Wise Counsel for Older Folks and the Rest of Us

As an attorney who counsels many hundreds of people a year with regard to their finances, I have the opportunity to learn from the experience of others. One of the trends I have seen in recent years is an increase in the frequency and severity of scams, schemes and fraud. The difficult economy has caused some people to seek returns that in fact are “too good to be true.” An explosion in communication and technology has allowed access to private information and to potential victims in unprecedented ways. Difficult times have brought out scaremongers who want you to move quickly to avoid a threat that may or may not exist, or that they may have created. I would urge you to move more deliberately to avoid disaster.

Seek Trusted Counsel Early and Often

In a world where you don’t know who is on the other end of the line, you can’t share information. I get a cold call from a person wanting to sell me securities at least once a week. Although it astounds me that anyone would give time or information to a stranger on the telephone, it happens everyday. Develop relationships with people you can trust. Ask for recommendations and check the backgrounds of professionals with whom you consult. Those who seek to take advantage of you want you isolated and ignorant. Surround yourself with friends and family you can trust. You would be amazed at how effective it can be to respond to an opportunity with, “I appreciate your time and once I have reviewed this with my attorney we may get back to you.” At this point you may be pressed or even ridiculed about not being able to make a decision on your own immediately. At this point, the person pressing you has probably shown their true colors. Do not give them information thinking the danger has passed. If they don’t understand “No, thank you,” discontinue the conversation.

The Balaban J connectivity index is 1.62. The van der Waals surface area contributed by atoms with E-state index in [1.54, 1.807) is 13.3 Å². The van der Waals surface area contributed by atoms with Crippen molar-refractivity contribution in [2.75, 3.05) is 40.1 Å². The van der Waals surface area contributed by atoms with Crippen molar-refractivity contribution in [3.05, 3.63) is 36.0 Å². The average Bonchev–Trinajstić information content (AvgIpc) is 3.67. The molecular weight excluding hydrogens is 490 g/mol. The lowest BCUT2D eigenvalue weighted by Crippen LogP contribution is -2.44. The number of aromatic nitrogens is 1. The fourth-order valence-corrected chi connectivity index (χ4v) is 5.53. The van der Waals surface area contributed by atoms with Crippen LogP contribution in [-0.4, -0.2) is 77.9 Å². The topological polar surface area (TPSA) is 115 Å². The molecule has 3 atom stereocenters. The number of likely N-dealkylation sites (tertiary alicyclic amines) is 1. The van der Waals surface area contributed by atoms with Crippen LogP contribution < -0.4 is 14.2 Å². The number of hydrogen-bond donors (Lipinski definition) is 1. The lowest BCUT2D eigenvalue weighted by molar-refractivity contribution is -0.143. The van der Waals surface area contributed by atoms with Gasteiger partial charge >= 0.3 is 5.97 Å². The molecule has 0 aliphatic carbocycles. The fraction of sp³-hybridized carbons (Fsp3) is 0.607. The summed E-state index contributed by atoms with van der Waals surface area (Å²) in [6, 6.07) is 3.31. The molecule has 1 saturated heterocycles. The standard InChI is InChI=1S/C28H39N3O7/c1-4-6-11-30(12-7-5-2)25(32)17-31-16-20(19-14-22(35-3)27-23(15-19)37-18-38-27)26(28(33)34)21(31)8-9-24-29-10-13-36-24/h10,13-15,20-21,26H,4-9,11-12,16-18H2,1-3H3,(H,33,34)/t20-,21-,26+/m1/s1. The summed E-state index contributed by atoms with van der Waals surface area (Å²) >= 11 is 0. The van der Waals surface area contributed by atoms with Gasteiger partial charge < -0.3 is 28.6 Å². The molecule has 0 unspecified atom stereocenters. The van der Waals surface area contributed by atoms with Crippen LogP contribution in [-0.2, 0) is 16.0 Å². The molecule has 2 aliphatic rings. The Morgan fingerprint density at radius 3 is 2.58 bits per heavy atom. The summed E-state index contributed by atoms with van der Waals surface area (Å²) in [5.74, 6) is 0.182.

Be Truthful and Forthcoming

It is natural to share only information that places us in a positive light. I tell the dentist I frequently floss and the dermatologist that I wear sunscreen, even if it requires a slight exaggeration. Once you have found trusted counsel, it is essential that you be honest with them. I have made plenty of mistakes and have no interest in criticizing past decisions on your part. As a professional, my concern is reliable information so that I can provide sound advice. In most instances, my attempts to excuse my past decisions only prolong the discomfort and are fairly transparent anyway. Step up, fess up and listen up! If the person you seek out for counsel is judgmental or wants to wallow in the past, seek advice elsewhere.

Pride Goes Before a Fall

As we get older we have every right to take pride in our accomplishments and the blessings we enjoy as a result of hard work and a life well lived. We also have the opportunity to develop a sense of our mortality and fallibility. Recognize that while we may be better at some things, we are less able to do some others as well as we once did. Honest self-appraisal will make us less vulnerable to those who would like to take advantage of us. Do not let your pride keep you from seeking advice. We are all in this together, and as I am increasingly fond of saying, “You don’t know what you don’t know.”

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